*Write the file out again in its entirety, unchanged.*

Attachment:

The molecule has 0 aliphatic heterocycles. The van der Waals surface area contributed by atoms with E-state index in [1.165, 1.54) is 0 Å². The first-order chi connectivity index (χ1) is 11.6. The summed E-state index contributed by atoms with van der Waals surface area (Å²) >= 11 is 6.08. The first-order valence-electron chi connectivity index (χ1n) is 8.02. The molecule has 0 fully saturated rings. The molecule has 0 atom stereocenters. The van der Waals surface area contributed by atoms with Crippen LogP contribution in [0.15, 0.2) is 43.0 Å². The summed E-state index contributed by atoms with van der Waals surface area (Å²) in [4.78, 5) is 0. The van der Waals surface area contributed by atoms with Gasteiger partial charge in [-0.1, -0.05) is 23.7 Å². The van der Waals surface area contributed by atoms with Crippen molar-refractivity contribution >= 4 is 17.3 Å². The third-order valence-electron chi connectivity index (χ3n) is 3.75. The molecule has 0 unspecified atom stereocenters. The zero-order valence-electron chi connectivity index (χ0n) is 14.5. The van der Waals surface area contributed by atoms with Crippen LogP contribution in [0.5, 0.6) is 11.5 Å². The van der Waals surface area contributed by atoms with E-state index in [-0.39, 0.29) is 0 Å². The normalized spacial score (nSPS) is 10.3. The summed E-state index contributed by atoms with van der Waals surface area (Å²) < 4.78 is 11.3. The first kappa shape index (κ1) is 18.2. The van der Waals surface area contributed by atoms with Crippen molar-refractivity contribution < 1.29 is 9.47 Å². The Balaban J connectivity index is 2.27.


The molecule has 0 aliphatic heterocycles. The van der Waals surface area contributed by atoms with E-state index in [1.165, 1.54) is 0 Å². The first-order chi connectivity index (χ1) is 11.6. The summed E-state index contributed by atoms with van der Waals surface area (Å²) >= 11 is 6.08. The first-order valence-electron chi connectivity index (χ1n) is 8.02. The molecule has 0 fully saturated rings. The molecule has 0 atom stereocenters. The van der Waals surface area contributed by atoms with Crippen LogP contribution in [0.15, 0.2) is 43.0 Å². The summed E-state index contributed by atoms with van der Waals surface area (Å²) in [4.78, 5) is 0. The van der Waals surface area contributed by atoms with Gasteiger partial charge in [-0.1, -0.05) is 23.7 Å². The van der Waals surface area contributed by atoms with Crippen molar-refractivity contribution >= 4 is 17.3 Å². The third-order valence-electron chi connectivity index (χ3n) is 3.75. The molecule has 0 unspecified atom stereocenters. The zero-order valence-electron chi connectivity index (χ0n) is 14.5. The van der Waals surface area contributed by atoms with Crippen LogP contribution in [0.5, 0.6) is 11.5 Å². The van der Waals surface area contributed by atoms with E-state index in [-0.39, 0.29) is 0 Å². The normalized spacial score (nSPS) is 10.3. The summed E-state index contributed by atoms with van der Waals surface area (Å²) < 4.78 is 11.3. The first kappa shape index (κ1) is 18.2. The van der Waals surface area contributed by atoms with Crippen molar-refractivity contribution < 1.29 is 9.47 Å². The Balaban J connectivity index is 2.27.